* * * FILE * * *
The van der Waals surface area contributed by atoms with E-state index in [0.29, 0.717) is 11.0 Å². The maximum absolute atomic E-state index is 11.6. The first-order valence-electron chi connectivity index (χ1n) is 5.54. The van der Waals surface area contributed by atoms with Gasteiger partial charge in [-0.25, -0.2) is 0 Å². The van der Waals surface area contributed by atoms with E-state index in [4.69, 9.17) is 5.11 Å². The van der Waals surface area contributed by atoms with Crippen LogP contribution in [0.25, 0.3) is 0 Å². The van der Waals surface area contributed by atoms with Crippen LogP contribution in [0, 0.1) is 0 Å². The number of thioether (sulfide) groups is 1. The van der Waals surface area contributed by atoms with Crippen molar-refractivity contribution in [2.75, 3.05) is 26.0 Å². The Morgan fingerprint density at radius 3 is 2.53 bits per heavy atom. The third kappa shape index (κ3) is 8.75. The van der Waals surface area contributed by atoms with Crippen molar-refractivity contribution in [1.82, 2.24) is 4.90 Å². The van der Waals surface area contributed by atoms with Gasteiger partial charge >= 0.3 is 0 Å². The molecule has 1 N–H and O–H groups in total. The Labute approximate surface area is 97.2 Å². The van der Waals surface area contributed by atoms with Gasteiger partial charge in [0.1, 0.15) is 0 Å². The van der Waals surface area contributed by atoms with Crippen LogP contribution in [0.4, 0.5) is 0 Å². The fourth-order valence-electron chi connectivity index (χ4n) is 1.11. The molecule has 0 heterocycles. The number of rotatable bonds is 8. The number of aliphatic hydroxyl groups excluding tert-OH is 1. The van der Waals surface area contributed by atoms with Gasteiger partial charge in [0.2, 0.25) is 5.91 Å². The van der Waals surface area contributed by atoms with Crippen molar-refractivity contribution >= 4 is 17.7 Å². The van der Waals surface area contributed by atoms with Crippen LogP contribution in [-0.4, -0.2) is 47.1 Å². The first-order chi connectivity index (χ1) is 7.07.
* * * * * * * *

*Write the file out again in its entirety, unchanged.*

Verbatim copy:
The van der Waals surface area contributed by atoms with E-state index in [0.29, 0.717) is 11.0 Å². The maximum absolute atomic E-state index is 11.6. The first-order valence-electron chi connectivity index (χ1n) is 5.54. The van der Waals surface area contributed by atoms with Gasteiger partial charge in [-0.25, -0.2) is 0 Å². The van der Waals surface area contributed by atoms with E-state index in [4.69, 9.17) is 5.11 Å². The van der Waals surface area contributed by atoms with Crippen LogP contribution in [0.25, 0.3) is 0 Å². The van der Waals surface area contributed by atoms with Crippen LogP contribution in [0, 0.1) is 0 Å². The number of thioether (sulfide) groups is 1. The van der Waals surface area contributed by atoms with Crippen molar-refractivity contribution in [2.75, 3.05) is 26.0 Å². The Morgan fingerprint density at radius 3 is 2.53 bits per heavy atom. The third kappa shape index (κ3) is 8.75. The van der Waals surface area contributed by atoms with Crippen molar-refractivity contribution in [1.82, 2.24) is 4.90 Å². The van der Waals surface area contributed by atoms with Gasteiger partial charge >= 0.3 is 0 Å². The molecule has 1 N–H and O–H groups in total. The Labute approximate surface area is 97.2 Å². The van der Waals surface area contributed by atoms with Gasteiger partial charge in [0.1, 0.15) is 0 Å². The van der Waals surface area contributed by atoms with Crippen LogP contribution in [0.4, 0.5) is 0 Å². The fourth-order valence-electron chi connectivity index (χ4n) is 1.11. The molecule has 0 heterocycles. The number of rotatable bonds is 8. The number of aliphatic hydroxyl groups excluding tert-OH is 1. The van der Waals surface area contributed by atoms with Gasteiger partial charge in [0.2, 0.25) is 5.91 Å². The van der Waals surface area contributed by atoms with Crippen molar-refractivity contribution >= 4 is 17.7 Å². The van der Waals surface area contributed by atoms with Crippen LogP contribution in [-0.4, -0.2) is 47.1 Å². The first-order chi connectivity index (χ1) is 7.07.